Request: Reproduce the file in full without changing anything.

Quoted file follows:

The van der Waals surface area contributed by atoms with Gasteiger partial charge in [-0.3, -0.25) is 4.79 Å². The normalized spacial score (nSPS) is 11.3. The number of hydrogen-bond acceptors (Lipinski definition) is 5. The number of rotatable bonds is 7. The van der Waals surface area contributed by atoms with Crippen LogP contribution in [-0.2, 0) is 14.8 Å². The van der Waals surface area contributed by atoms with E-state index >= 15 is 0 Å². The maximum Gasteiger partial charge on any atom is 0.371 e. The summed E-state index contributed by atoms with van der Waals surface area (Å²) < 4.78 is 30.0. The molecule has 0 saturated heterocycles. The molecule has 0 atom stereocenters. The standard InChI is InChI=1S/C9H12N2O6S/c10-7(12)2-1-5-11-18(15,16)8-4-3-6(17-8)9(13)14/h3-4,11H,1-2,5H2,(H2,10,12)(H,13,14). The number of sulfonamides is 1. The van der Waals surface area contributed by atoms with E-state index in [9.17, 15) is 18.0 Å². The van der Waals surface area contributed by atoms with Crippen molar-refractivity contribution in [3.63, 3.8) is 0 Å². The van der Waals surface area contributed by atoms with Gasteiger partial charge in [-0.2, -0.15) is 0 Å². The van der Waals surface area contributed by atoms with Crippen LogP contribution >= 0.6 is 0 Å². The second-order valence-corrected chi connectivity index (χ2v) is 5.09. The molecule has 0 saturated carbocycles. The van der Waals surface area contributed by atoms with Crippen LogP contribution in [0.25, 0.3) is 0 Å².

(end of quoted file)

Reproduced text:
The van der Waals surface area contributed by atoms with Gasteiger partial charge in [-0.3, -0.25) is 4.79 Å². The normalized spacial score (nSPS) is 11.3. The number of hydrogen-bond acceptors (Lipinski definition) is 5. The number of rotatable bonds is 7. The van der Waals surface area contributed by atoms with Crippen LogP contribution in [-0.2, 0) is 14.8 Å². The van der Waals surface area contributed by atoms with E-state index >= 15 is 0 Å². The maximum Gasteiger partial charge on any atom is 0.371 e. The summed E-state index contributed by atoms with van der Waals surface area (Å²) < 4.78 is 30.0. The molecule has 0 saturated heterocycles. The molecule has 0 atom stereocenters. The standard InChI is InChI=1S/C9H12N2O6S/c10-7(12)2-1-5-11-18(15,16)8-4-3-6(17-8)9(13)14/h3-4,11H,1-2,5H2,(H2,10,12)(H,13,14). The number of sulfonamides is 1. The van der Waals surface area contributed by atoms with E-state index in [9.17, 15) is 18.0 Å². The van der Waals surface area contributed by atoms with Crippen molar-refractivity contribution in [3.63, 3.8) is 0 Å². The van der Waals surface area contributed by atoms with Gasteiger partial charge in [-0.2, -0.15) is 0 Å². The van der Waals surface area contributed by atoms with Crippen LogP contribution >= 0.6 is 0 Å². The second-order valence-corrected chi connectivity index (χ2v) is 5.09. The molecule has 0 saturated carbocycles. The van der Waals surface area contributed by atoms with Crippen LogP contribution in [0.25, 0.3) is 0 Å².